December typically is when everybody slows down and celebrates holidays. So naturally one would think the market volatility should also decline in December.
I decided to do a quick calculation with VIX historical data (2004 – 2017) to find out if VIX has always gone down in December from November.
While the calculation methods I used were rather simple and may not be scientifically acceptable, there is a higher probability that VIX is lower in December compared to November.
VIX Historical Data 2004 – 2017
Historically, VIX is known to go down in December because the market is not as active so the hedging effect is not as high. To find out how significant the drop is, I did a quick analysis of the historical VIX data shown in the following video.
The reason I am particularly interested in this topic is that I hold open positions for December 2018 expiration options shorting VXX and UVXY, so my hope is for the VIX to go down at least closer to 15 or even lower.
In which they talk about the SKEW index and VVIX along with other facts that indicate VIX will likely go lower in the near future.
According to the CBOE website, the SKEW index definition is as follows. It is also known as a “Black Swan index”.
The crash of October 1987 sensitized investors to the potential for stock market crashes and forever changed their view of S&P 500® returns. Investors now realize that S&P 500 tail risk – the risk of outlier returns two or more standard deviations below the mean – is significantly greater than under a lognormal distribution. The Cboe SKEW Index (“SKEW”) is an index derived from the price of S&P 500 tail risk. Similar to VIX®, the price of S&P 500 tail risk is calculated from the prices of S&P 500 out-of-the-money options. SKEW typically ranges from 100 to 150. A SKEW value of 100 means that the perceived distribution of S&P 500 log-returns is normal, and the probability of outlier returns is therefore negligible. As SKEW rises above 100, the left tail of the S&P 500 distribution acquires more weight, and the probabilities of outlier returns become more significant. One can estimate these probabilities from the value of SKEW. Since an increase in perceived tail risk increases the relative demand for low strike puts, increases in SKEW also correspond to an overall steepening of the curve of implied volatilities, familiar to option traders as the “skew”.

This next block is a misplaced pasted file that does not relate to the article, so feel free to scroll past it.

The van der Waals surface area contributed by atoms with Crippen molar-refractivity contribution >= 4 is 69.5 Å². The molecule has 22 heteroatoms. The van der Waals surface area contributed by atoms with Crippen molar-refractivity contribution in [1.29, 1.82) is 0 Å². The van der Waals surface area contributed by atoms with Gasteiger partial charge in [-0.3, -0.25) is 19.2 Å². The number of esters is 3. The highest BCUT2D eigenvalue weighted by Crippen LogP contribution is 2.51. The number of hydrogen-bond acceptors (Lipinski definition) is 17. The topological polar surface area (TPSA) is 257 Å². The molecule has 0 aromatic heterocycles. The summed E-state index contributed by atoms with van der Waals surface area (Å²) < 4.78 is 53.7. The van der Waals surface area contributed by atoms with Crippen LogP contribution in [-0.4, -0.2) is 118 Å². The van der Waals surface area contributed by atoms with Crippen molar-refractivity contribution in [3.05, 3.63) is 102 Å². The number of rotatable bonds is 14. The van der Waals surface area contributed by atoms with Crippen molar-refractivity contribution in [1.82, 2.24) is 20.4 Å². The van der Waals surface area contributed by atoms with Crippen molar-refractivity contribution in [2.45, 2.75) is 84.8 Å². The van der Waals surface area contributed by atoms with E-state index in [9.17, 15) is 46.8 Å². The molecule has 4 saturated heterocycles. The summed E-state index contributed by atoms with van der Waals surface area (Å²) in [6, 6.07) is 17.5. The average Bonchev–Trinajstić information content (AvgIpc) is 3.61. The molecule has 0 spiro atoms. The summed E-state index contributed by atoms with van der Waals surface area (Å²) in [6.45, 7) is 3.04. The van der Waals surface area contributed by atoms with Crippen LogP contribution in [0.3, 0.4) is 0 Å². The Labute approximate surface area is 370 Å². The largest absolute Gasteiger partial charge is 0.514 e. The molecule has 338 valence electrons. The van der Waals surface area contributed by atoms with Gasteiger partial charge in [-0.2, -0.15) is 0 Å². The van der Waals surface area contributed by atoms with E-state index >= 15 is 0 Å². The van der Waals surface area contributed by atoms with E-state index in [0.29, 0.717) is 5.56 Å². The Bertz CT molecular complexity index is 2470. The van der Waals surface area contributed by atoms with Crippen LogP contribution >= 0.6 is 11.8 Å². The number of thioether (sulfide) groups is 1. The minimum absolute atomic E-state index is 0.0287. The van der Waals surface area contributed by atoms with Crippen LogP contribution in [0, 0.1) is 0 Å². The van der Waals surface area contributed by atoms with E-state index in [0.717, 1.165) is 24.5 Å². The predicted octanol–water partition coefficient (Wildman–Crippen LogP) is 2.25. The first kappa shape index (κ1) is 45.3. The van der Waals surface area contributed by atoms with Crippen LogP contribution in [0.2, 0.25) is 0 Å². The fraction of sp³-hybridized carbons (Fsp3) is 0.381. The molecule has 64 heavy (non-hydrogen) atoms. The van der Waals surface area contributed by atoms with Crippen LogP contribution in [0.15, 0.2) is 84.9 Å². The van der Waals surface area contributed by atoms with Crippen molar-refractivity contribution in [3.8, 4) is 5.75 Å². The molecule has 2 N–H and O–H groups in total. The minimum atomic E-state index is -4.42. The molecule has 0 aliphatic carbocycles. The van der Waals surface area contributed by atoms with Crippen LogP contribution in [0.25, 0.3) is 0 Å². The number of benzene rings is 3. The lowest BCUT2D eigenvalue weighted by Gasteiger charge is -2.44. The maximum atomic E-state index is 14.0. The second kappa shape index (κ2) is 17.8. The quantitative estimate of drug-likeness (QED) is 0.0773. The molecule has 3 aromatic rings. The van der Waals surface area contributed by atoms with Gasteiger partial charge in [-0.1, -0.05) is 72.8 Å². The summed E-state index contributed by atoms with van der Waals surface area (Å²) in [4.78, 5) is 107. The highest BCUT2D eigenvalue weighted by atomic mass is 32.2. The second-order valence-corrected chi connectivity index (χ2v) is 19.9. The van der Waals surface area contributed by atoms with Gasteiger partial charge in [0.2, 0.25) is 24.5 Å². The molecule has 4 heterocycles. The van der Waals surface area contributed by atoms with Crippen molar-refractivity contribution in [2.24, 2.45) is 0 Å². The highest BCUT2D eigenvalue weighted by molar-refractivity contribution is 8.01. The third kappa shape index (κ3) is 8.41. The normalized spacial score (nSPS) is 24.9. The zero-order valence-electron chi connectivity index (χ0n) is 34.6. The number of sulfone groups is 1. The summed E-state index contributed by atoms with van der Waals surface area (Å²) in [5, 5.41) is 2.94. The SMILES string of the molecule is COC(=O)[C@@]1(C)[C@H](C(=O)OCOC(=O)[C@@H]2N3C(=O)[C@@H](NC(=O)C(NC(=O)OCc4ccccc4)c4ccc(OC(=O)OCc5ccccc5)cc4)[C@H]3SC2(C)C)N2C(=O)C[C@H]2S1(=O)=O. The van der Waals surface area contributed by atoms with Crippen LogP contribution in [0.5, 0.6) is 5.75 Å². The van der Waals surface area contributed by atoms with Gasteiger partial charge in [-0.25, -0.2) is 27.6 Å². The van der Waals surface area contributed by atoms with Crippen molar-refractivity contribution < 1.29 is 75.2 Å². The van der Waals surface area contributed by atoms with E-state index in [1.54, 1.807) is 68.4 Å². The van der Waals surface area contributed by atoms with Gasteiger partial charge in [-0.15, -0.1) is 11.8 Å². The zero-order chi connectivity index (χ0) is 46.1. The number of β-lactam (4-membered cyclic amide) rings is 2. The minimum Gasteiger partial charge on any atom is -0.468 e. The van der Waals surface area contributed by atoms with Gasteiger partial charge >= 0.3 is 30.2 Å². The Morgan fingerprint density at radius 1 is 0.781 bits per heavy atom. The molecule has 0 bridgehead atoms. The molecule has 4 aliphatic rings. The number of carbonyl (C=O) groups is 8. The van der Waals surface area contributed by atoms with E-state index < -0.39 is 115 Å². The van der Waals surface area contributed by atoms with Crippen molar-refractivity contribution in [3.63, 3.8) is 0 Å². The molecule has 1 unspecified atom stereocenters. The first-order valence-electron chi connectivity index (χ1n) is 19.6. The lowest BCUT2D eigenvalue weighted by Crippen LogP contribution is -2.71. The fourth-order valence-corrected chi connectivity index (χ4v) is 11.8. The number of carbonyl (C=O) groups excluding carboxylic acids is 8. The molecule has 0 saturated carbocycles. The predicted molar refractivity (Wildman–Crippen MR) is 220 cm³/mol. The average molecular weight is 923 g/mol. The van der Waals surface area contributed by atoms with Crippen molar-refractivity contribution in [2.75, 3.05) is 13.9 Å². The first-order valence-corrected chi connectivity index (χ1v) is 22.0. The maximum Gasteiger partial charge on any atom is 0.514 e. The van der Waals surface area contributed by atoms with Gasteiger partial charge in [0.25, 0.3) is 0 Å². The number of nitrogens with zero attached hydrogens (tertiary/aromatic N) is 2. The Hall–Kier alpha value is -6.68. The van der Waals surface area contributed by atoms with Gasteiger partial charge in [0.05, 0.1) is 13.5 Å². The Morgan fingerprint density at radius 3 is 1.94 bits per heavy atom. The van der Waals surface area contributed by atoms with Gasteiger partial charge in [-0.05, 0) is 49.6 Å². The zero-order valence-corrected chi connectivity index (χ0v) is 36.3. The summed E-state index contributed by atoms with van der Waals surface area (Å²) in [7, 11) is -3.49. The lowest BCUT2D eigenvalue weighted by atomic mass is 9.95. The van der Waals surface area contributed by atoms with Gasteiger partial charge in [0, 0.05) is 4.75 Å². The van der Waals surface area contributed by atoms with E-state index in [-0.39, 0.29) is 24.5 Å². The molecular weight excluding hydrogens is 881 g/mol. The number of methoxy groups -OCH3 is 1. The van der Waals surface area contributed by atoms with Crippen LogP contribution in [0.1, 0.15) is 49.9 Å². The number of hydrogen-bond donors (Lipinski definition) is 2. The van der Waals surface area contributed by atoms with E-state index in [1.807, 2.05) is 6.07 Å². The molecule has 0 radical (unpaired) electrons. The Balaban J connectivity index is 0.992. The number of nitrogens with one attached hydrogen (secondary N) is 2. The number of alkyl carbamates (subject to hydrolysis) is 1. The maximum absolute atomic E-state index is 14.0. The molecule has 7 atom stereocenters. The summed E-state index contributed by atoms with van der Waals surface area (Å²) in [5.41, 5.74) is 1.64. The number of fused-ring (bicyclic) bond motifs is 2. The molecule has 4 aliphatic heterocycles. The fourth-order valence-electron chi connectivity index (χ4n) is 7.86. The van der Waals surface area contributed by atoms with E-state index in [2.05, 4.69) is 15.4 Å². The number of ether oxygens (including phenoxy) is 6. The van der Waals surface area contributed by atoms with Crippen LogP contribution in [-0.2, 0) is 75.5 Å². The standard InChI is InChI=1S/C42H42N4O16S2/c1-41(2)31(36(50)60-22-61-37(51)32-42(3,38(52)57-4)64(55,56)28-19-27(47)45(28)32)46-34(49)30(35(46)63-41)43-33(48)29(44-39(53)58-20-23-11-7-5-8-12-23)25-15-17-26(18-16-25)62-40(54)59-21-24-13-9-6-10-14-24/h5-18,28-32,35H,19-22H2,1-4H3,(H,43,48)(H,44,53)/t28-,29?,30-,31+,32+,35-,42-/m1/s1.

VVIX is essentially the volatility of VIX, so we can use it to gauge which way VIX is likely to move.
In addition to these two, I have also found VIX9D (9-day volatility index) to be a useful indicator. Based on my observation, a lot of time Backwardation happens when VIX9D is higher than VIX.
When plotted VIX, VVIX, and VIX9D together, they do correlate together and the baseline of VVIX could potentially be used as an early indicator of which ways VIX will likely move. In fact, the articles by Finomgroup.com mentioned earlier show that the recent spike in VIX (November) was not the same as the one in October because of the VVIX level.
I have also plotted the chart below showing the level of VVIX (blue) in November is substantially lower comparing the two previous VIX peaks in October.
Based on the VIX historical data from 2004 – 2017, there is a higher probability that VIX is lower in December compared to November.